One possible explanation for the differing motion of these undular bores could be internal reflection off the rugged northern and southern shorelines of Lake Superior.

The RTMA surface wind analyses at 17 UTC and 19 UTC, below, showed complex flow patterns over the lake — however, the surface wind flow did not always correspond well to the motion of the undular bores.

Terra MODIS Visible (0.65 µm) image, with RTMA surface winds [click to enlarge]

Terra MODIS Visible (0.65 µm) image, with RTMA surface winds [click to enlarge]

Aqua MODIS Visible (0.65 µm) image, with RTMA surface winds [click to enlarge]

Aqua MODIS Visible (0.65 µm) image, with RTMA surface winds [click to enlarge]

(Thanks to TJ Turnage, the SOO in Grand Rapids MI, for alerting us to this mesmerizing event).

Using GOES-16 Baseline Products to anticipate where heavy rain might fall

July 10th, 2017 |

GOES-16 10.3 µm “Clean Window” Superimposed on the Clear-Sky Baseline Total Precipitable Water Product, 0107 – 1337 UTC on 10 July (Click to play large animated gif)

GOES-16 data posted on this page are preliminary, non-operational and are undergoing testing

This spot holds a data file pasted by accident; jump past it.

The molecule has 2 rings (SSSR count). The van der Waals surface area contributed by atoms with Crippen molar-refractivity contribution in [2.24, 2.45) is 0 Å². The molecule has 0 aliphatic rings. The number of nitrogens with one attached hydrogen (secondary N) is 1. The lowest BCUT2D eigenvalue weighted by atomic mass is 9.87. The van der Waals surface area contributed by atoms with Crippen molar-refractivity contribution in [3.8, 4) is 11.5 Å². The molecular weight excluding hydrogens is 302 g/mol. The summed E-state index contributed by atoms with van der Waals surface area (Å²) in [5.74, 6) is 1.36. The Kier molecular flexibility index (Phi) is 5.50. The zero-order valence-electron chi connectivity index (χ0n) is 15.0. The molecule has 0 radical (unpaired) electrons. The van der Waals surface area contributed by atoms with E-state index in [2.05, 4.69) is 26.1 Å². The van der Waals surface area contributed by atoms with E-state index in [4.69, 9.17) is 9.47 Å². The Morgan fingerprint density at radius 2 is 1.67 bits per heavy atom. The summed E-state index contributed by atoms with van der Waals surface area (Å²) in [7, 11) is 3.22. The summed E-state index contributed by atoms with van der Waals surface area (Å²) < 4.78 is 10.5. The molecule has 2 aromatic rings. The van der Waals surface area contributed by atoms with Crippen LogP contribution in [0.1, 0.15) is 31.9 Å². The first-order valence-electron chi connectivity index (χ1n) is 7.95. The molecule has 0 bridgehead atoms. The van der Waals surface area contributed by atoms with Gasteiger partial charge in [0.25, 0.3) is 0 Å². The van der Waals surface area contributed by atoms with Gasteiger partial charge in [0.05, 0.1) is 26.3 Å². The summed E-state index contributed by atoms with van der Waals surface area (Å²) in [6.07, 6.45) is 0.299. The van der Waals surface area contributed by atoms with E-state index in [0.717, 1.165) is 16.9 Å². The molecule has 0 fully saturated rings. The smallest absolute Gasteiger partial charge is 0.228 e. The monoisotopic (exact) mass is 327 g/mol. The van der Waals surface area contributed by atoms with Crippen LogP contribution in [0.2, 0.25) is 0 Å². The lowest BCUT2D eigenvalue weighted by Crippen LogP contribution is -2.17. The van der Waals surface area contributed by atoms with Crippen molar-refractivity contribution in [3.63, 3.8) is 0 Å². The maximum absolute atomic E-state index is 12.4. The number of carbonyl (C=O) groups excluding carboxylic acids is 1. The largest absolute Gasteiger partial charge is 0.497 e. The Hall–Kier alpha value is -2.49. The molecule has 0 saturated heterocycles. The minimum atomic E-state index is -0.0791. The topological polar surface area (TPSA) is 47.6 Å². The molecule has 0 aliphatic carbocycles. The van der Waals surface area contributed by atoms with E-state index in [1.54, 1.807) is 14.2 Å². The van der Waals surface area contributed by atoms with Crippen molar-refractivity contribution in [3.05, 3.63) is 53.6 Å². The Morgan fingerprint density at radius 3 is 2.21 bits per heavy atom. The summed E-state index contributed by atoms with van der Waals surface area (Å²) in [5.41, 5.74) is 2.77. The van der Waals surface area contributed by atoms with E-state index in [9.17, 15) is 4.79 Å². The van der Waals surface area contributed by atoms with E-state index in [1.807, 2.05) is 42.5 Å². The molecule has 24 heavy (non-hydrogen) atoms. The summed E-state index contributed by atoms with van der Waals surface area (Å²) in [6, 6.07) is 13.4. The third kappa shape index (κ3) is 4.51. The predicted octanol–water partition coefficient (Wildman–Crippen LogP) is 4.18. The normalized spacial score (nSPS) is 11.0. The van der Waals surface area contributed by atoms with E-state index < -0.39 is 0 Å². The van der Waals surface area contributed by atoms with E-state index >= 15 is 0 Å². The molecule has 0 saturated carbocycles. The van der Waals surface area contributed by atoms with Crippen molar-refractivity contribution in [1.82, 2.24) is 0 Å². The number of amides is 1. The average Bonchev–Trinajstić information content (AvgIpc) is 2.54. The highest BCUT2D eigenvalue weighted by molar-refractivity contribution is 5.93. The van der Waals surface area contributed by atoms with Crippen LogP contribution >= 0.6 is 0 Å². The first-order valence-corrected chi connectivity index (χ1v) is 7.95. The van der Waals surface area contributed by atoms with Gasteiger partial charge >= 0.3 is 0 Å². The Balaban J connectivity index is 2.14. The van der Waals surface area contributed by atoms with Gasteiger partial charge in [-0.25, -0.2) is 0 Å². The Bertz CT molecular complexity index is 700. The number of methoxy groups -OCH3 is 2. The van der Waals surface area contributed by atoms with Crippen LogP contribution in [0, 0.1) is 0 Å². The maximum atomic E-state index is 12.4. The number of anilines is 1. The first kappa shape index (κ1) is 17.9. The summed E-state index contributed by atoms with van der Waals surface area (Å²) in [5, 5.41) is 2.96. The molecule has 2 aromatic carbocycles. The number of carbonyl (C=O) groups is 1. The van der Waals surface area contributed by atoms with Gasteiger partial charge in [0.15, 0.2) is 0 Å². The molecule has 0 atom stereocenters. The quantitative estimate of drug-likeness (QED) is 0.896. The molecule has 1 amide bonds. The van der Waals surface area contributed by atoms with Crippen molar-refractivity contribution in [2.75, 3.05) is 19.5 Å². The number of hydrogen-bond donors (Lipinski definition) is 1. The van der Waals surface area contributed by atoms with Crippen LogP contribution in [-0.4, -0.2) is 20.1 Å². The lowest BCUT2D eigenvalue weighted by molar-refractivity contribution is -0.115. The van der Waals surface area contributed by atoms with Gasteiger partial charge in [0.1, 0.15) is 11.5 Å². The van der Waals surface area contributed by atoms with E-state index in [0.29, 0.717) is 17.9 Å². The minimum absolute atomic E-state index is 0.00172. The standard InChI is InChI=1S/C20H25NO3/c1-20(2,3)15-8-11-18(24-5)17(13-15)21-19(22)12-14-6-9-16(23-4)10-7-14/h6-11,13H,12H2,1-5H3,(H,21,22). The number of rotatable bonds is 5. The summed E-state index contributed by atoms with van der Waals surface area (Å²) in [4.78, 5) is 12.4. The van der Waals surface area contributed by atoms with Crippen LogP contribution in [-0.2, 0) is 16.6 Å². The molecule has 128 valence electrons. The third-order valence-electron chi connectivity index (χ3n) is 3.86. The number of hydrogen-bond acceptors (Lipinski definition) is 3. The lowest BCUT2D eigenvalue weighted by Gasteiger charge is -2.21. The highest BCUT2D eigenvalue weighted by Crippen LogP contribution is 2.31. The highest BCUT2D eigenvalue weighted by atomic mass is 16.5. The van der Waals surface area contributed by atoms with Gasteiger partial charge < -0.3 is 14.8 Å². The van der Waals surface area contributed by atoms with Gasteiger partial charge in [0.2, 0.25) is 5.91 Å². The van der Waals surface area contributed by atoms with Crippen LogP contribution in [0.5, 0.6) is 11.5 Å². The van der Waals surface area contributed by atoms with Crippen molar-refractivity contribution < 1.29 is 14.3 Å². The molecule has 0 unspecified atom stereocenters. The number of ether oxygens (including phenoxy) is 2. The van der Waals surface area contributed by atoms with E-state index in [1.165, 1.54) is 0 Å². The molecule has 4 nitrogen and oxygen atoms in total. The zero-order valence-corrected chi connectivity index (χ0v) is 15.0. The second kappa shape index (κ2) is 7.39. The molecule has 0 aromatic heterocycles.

Very heavy rain (4-5″) fell over parts of southwestern Wisconsin early on 10 July 2017 as a Mesoscale Convective System traversed the Upper Midwest (0831 UTC VIIRS Infrared vs Day/Night Band). The animation above blends the Clean Window (10.3 µm) from GOES-16 with the Total Precipitable Water Baseline Product (This product is available online — with a time delay — here). Note that the largest values of Precipitable Water are diagnosed to be over southern and western of Wisconsin. Looking at the animation of the 10.3 µm imagery, can you decide where the heaviest rain fell?

A screen capture from this website, below, shows 24-hour precipitation over the Upper Midwest, with a northwest-to-southeast oriented maximum near the northwest-to-southeast gradient of diagnosed total precipitable water field shown in the animation above. (This summary from the National Weather Service in Milwaukee shows accumulated precipitation ending at 0900 Central Time).

The Hazardous Weather Testbed at the Storm Prediction Center evaluates GOES-16 (and other satellites, such as Suomi NPP) products. There have been many instances that noted convection was most intense along the gradient of the moisture (See this summary, for example, or this one.) When GOES-16 Baseline Products indicate a gradient, pay close attention when strong convection develops upstream.

24-hour Precipitation over the Upper Midwest ending at 1200 UTC on 10 July 2017 (Click to enlarge)